The Punjab Cabinet on Monday took two key decisions on funding the farm loan waiver — by pledging the Rural Development Fund (RDF) and unveiling its industrial policy under which every electricity unit would be given at Rs 5 to industry from November 1 for the next five years. With the Centre giving no hope to Punjab about easing the borrowing limit to extend farm loan waiver, the state Cabinet gave its nod to state’s Plan B to raise loan for the waiver by pledging Rural Development Fund (RDF), the Indian Express reported.
The section 7 of the Rural Development Fund Act, 1987, and sections 26 and 27 of the Punjab Agriculture Marketing Produce Act did not allow relief to the farmers and the fund could only be utilised for infrastructure. The Cabinet gave its nod to the deletion of all three sections that would allow the government to raise a loan of Rs 9,500 crore and extend it to farmers by pledging the RDF.
State Finance Minister Manpreet Singh Badal told the media persons after the Cabinet meeting that the RDF would fund the farm loan waiver. He said the industrial policy was aimed at providing a conducive environment to industry. The state will make about Rs 3,600 crore this fiscal in the RDF. As the previous government had raised a loan of Rs 10,000 crore for its urban and rural renewal missions by pledging RDF and Punjab Infrastructure Development Fund, these two funds are already lying mortgaged.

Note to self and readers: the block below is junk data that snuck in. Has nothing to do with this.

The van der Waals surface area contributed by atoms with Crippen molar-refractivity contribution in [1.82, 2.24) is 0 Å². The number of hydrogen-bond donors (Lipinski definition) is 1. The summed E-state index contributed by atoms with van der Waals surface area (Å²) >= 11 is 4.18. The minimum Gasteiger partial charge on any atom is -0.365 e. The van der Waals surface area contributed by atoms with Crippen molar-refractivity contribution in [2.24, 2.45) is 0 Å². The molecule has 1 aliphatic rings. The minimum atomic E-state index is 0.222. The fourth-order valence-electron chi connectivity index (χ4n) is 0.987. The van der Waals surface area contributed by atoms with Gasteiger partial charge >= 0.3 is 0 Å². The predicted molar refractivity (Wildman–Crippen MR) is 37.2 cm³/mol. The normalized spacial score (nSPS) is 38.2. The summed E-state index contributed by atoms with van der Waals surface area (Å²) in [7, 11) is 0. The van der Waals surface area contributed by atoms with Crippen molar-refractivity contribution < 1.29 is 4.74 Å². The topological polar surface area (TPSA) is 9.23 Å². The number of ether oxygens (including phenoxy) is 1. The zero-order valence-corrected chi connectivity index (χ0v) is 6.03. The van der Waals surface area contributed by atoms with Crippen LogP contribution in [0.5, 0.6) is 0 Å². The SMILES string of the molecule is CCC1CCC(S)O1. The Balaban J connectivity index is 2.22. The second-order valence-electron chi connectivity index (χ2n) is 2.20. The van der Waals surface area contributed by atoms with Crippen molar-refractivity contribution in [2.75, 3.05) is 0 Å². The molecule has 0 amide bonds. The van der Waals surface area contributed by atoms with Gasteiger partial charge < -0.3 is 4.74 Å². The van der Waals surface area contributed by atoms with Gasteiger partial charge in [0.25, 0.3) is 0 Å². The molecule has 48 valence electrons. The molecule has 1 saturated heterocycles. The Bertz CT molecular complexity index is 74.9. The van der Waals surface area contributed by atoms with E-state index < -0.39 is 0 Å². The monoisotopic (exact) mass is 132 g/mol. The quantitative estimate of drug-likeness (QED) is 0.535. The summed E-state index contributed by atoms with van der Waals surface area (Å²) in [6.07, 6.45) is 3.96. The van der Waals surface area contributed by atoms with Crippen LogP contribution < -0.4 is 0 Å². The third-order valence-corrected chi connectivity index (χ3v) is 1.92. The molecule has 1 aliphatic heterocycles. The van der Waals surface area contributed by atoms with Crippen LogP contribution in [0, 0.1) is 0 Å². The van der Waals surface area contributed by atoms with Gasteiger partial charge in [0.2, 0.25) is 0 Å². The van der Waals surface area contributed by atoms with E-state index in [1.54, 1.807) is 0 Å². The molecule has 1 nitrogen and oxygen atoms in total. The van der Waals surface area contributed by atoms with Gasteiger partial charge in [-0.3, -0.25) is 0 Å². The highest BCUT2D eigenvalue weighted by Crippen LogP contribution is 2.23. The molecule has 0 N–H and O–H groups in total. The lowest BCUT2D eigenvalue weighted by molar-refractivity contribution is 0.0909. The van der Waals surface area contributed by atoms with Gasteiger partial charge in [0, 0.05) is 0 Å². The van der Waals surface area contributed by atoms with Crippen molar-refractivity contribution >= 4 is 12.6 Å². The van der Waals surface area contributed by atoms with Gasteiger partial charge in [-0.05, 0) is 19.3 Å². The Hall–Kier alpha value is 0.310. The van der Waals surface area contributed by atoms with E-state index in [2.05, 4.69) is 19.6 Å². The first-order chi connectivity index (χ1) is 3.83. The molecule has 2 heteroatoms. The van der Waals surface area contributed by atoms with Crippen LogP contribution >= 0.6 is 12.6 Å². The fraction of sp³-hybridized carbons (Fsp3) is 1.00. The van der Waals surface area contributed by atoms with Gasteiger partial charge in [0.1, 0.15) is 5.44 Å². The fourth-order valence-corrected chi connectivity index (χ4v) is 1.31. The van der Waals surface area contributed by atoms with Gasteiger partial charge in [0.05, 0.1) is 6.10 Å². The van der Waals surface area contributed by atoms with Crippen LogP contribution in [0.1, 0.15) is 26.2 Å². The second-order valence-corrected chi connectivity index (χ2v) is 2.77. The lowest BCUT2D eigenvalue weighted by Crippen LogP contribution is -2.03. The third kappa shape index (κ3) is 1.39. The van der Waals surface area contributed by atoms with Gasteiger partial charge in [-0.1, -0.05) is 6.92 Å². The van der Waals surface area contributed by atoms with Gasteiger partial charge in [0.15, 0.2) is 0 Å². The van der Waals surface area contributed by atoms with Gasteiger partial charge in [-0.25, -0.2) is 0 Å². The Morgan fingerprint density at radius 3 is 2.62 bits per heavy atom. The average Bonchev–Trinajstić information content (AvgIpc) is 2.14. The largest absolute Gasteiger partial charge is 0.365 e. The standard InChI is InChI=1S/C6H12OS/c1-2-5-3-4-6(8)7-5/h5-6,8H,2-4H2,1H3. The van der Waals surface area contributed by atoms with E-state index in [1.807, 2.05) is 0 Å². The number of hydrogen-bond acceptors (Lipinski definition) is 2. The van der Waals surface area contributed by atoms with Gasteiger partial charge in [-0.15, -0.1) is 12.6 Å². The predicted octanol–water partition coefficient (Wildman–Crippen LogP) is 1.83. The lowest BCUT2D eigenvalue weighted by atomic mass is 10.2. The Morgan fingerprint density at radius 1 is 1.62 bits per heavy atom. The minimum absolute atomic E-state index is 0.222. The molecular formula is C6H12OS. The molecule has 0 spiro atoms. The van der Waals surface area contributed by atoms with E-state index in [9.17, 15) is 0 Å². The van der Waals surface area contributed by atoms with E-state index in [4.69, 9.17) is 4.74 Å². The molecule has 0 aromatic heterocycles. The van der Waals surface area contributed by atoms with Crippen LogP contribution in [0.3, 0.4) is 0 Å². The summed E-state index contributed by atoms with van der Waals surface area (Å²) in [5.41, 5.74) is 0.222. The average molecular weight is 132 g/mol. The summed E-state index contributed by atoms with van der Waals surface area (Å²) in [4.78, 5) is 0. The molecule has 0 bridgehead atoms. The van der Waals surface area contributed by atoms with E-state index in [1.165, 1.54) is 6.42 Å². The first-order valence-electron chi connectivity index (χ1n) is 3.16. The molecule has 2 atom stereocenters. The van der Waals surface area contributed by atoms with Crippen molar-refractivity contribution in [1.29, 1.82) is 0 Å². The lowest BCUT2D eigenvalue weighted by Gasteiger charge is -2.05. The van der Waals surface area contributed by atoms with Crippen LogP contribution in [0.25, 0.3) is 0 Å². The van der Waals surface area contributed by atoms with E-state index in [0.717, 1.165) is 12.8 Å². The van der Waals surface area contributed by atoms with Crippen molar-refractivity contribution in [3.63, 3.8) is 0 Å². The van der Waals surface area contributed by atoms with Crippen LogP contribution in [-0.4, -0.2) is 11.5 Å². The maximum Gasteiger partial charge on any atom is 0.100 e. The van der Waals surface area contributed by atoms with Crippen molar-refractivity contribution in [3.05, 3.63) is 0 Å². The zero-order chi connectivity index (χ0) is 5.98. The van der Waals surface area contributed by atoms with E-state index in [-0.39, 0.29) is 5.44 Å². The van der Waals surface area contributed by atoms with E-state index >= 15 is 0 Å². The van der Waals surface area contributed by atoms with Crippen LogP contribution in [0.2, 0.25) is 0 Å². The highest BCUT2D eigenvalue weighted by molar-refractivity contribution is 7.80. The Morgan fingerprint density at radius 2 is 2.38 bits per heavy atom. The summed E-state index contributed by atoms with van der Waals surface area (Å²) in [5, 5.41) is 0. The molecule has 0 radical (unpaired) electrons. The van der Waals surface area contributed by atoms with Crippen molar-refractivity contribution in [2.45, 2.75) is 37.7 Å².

After coming to power in March, it was in June that the CM announced in the Vidhan Sabha to waive debt up to Rs 2 lakh for the nearly 10 lakh small and marginal farmers (holdings not over 5 acres), which would cost the state almost Rs 10,000 crore. From the RDF and mandi fee, the state gets Rs 3,600 crore every year. However, the state may pledge this towards repayment of a loan that may be raised, the Hindustan Times reported.
The rural development board collects RDF through 152 market committees which function under the mandi board. Market fee is collected by the market committees on behalf of the mandi board. Both these boards have high liquidity and may at the current stage have Rs 1,000 crore each in their coffers.